May 14, 2013
East of southern Florida, large swaths of ocean water glow peacock blue. These waters owe their iridescence to their shallow depths. Near Florida and Cuba, the underwater terrain is hilly, and the crests of many of these hills comprise the islands of the Bahamas. On February 12, 2009, relatively clear skies allowed the Moderate Resolution Imaging Spectroradiometer (MODIS) on NASA’s Aqua satellite an unobstructed view of the region. The most striking feature of this image is the Great Bahama Bank, a massive underwater hill underlying Andros Island in the west, Eleuthera Island in the east, and multiple islands in between. To the north, another bank underlies another set of islands, including Grand Bahama. The varied colors of these banks suggest their surfaces are somewhat uneven. The banks’ distinct contours, sharply outlined in dark blue, indicate that the ocean floor drops dramatically around them. In fact, over the banks, the water depth is often less than 10 meters (33 feet), but the surrounding basin plunges to depths as low as 4,000 meters (13,100 feet). Credit: NASA image created by Jeff Schmaltz, MODIS Rapid Response Team, Goddard Space Flight Center. Caption by Michon Scott.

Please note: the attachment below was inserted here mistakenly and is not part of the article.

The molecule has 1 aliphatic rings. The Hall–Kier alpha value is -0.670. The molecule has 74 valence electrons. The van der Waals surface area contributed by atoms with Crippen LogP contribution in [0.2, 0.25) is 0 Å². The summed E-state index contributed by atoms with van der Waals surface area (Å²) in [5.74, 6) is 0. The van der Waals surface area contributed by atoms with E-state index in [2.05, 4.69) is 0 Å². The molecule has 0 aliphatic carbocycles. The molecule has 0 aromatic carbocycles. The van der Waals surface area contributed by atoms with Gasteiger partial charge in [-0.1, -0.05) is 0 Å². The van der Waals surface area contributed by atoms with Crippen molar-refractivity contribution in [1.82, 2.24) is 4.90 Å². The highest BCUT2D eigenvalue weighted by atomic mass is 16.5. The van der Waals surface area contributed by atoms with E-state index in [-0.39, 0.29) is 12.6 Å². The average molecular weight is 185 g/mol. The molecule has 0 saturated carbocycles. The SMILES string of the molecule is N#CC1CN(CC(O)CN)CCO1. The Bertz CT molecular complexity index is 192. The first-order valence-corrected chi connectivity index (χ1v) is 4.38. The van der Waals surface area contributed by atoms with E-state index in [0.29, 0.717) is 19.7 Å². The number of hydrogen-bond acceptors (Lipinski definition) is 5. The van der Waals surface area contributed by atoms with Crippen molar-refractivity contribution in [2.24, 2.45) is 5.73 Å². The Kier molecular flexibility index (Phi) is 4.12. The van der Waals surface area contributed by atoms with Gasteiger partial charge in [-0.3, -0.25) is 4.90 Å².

Topics: Bahama Banks, Physical geography, Earth, Environment, Ocean Bank, Index of Bahamas-related articles, Grand Bahama, Eleuthera, Andros, Bahamas, Coastal geography, Moderate-Resolution Imaging Spectroradiometer, the Bahamas